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Published: 24 September 2015

Informal banking aids tourism development

Dr Albert Kimbu, of the University’s School of Hospitality and Tourism Management, and Dr Michael Ngoasong, of the Open University Business School, explore how Informal Microfinance Institutions benefit tourism and entrepreneurship, and create opportunities for community outreach in Cameroon.

Imagine you’re in need of a loan to set up your own small tourism business. Imagine your bank is a village hall, or someone’s living room. Instead of a suited bank manager handing you stacks of contracts to fill out, probing every aspect of your financial history, you’re surrounded by friends and peers who put money into a pot and distribute it in turn to those that need it to set up their own small hotel, restaurant or even a mini festival. And once business is dealt with – it’s time for tea and cake and maybe a song and dance.

Sound too good to be true? In Cameroon, this informal way of banking is a reality, and has been for over a century. These programmes are called Informal Microfinance Institutions (IMFIs), of which 80 per cent of Cameroon’s population is a member, allowing them to access funds and business start-up opportunities they wouldn’t normally be able to access through formal financial means.

But how effective are IMFIs on development-led tourism and entrepreneurship in Cameroon, and how sustainable are they? These are questions Dr Kimbu and Dr Ngoasong explore in their recent paper ‘Informal microfinance institutions and development-led tourism entrepreneurship’.

For the purposes of their study, the pair conducted a series of workshops, discussions and interviews with 12 Cameroon-based IMFIs and their members who own small tourism firms (STFs). The workshops explored the member’ motivations for joining the IMFI, their decision-making and conflict resolutions, the dynamics of trust within the IMFI and relationships with outside organisations. In-depth interviews explored the ways in which IMFIs created opportunities for potential entrepreneurs to start their own tourism companies.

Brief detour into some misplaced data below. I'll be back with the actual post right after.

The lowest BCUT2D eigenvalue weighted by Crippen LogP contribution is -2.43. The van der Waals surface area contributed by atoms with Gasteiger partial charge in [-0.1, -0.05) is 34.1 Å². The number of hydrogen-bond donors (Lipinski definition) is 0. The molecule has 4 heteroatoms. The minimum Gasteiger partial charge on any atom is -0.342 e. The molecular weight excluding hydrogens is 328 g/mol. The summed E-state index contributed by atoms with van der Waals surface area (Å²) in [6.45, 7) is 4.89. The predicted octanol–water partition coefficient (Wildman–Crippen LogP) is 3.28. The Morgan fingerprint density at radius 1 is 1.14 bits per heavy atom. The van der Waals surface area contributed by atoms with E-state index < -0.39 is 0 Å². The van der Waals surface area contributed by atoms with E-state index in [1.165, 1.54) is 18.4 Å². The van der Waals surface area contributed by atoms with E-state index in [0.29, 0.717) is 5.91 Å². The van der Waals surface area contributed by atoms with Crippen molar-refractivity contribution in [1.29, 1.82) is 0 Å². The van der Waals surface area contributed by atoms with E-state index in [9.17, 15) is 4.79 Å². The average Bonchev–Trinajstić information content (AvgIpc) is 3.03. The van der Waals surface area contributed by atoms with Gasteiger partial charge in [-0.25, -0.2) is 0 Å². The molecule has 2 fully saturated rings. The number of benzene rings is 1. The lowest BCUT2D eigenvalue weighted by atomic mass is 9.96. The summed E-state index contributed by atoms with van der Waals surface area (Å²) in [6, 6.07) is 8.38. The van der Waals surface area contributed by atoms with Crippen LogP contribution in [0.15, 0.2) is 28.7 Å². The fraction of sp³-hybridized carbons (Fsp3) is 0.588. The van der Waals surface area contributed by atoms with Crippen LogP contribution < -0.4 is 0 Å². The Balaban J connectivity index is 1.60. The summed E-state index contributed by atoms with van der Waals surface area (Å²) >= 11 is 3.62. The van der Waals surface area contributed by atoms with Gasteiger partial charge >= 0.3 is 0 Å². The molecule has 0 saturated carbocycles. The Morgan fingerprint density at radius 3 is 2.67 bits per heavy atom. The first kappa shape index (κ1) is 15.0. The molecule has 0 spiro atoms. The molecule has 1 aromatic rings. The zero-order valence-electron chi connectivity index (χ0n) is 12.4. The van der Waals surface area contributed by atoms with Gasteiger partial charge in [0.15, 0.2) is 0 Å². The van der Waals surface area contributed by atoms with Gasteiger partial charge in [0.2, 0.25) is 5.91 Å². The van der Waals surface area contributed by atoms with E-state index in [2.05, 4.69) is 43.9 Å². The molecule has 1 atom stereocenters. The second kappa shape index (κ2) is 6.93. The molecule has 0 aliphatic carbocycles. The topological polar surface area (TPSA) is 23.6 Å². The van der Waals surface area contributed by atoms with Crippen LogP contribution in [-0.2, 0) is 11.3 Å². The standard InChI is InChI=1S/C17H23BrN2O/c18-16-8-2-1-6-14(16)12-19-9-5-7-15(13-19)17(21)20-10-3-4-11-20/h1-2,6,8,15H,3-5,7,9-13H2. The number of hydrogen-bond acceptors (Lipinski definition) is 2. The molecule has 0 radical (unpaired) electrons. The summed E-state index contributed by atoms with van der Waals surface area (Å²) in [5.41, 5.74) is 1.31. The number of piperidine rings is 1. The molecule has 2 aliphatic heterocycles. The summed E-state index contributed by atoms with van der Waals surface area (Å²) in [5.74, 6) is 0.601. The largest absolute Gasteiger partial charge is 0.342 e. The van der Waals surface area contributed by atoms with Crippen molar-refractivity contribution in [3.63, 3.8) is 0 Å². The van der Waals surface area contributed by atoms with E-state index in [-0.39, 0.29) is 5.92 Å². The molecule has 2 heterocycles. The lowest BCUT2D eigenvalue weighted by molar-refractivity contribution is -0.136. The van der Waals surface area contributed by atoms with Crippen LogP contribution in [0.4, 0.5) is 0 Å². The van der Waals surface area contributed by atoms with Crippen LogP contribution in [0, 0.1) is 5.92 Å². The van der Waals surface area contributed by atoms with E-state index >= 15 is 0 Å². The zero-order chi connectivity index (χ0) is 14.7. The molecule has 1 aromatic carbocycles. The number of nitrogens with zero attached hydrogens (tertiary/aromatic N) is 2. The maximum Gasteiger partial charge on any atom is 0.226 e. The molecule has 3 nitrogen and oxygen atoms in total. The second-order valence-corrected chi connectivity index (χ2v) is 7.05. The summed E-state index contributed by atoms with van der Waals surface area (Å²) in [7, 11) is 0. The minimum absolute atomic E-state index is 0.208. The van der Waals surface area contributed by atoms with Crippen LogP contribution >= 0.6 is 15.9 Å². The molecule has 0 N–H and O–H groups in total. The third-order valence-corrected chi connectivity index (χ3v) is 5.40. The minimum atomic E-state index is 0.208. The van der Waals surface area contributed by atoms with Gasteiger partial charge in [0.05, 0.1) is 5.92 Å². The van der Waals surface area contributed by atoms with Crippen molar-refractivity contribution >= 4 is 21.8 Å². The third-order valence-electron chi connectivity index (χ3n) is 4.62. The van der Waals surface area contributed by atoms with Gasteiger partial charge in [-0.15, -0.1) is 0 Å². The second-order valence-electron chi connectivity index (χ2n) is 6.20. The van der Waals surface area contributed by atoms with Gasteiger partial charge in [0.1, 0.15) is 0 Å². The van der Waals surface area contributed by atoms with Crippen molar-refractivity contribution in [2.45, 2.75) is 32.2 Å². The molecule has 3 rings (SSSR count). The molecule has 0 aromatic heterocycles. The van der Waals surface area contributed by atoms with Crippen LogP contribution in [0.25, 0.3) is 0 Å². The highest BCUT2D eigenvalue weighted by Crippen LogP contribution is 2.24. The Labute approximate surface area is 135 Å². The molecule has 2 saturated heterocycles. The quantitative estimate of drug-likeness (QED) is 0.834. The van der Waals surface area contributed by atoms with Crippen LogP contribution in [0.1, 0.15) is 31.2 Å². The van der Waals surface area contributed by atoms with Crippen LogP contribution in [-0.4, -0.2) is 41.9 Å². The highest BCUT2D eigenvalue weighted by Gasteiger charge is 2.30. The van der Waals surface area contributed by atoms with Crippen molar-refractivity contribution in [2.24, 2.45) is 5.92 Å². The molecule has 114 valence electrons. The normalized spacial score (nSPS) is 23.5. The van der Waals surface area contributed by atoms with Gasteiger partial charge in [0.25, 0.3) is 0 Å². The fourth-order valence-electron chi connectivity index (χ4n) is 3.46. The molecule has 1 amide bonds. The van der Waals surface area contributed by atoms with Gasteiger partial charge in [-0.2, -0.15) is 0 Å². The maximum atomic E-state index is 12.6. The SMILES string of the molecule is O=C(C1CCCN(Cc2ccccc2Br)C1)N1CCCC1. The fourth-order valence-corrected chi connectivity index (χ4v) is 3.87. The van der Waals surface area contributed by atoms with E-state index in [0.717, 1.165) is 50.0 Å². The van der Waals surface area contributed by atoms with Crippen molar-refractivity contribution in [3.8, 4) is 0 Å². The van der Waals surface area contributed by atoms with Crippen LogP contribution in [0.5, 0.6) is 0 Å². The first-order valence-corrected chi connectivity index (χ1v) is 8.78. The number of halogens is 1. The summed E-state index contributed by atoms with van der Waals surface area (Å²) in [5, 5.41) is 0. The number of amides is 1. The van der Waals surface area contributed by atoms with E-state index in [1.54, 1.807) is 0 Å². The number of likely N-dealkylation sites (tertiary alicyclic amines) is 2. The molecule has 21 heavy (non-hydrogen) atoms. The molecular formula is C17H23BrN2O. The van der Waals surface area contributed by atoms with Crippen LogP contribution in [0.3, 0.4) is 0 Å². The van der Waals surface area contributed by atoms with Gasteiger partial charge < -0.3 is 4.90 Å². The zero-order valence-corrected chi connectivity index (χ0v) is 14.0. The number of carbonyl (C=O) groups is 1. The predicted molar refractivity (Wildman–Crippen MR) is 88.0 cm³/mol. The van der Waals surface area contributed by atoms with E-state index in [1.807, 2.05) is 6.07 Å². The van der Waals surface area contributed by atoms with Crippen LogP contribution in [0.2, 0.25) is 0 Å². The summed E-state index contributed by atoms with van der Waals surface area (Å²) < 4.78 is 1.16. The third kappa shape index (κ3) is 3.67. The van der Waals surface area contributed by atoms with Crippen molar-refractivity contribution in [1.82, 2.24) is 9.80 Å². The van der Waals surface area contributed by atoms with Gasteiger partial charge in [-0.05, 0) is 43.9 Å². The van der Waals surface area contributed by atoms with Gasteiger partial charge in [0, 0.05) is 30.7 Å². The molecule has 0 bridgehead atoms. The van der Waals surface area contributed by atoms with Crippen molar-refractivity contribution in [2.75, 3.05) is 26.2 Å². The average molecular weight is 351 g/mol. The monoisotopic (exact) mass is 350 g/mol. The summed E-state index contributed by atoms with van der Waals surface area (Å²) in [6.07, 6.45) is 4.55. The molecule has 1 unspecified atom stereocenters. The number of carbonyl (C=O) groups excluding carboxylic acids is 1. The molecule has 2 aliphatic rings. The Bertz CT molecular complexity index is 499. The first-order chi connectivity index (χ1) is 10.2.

The study’s findings showed that membership of IMFIs created ‘windows of opportunity’ to access interest-free or low interest loans, and there was an environment of trust and flexibility whereby if a member urgently needed money, they would get it whether it was their turn or not. As well as access to finance, members reaped the benefits of increasing their market size and marketing channels through informal networking with fellow members during meetings and events. They also learned basic business skills, such as book-keeping and administration.

Dr Kimbu and Dr Ngoasong learned that cultural festivals organised by IMFIs increased visitor numbers and improved local trade. Community village halls were built and rented out for weddings and parties – the profits ploughed back into the upkeep of the hall and other IMFI activities.

The researchers were also struck by the mixing of business and leisure at the IMFI meetings, where financial arrangements would be conducted, followed by refreshments and song and dance. This informality, based on mutual trust and reciprocity implies there is little emphasis on bureaucracy in IMFIs, but rather an implied code of conduct and flexible rules that guides members’ behaviour. This helps forge a close-knit community – resilient to the threats and risks that often perpetuate the informal sector – which can initiate community outreach projects as well as empower individual members.

In conclusion, the pair argue that IMFIs’ characteristic of collective action based on incentives, trust among members and shared rules helps restore conflicts and challenges among members and builds resilience in the risky environment of the informal sector. IMFIs can and should be seen as key stake-holders, capable of self-organisation and contributing to local tourism development; therefore they should exist alongside formal programmes and create synergies between the community and the state.

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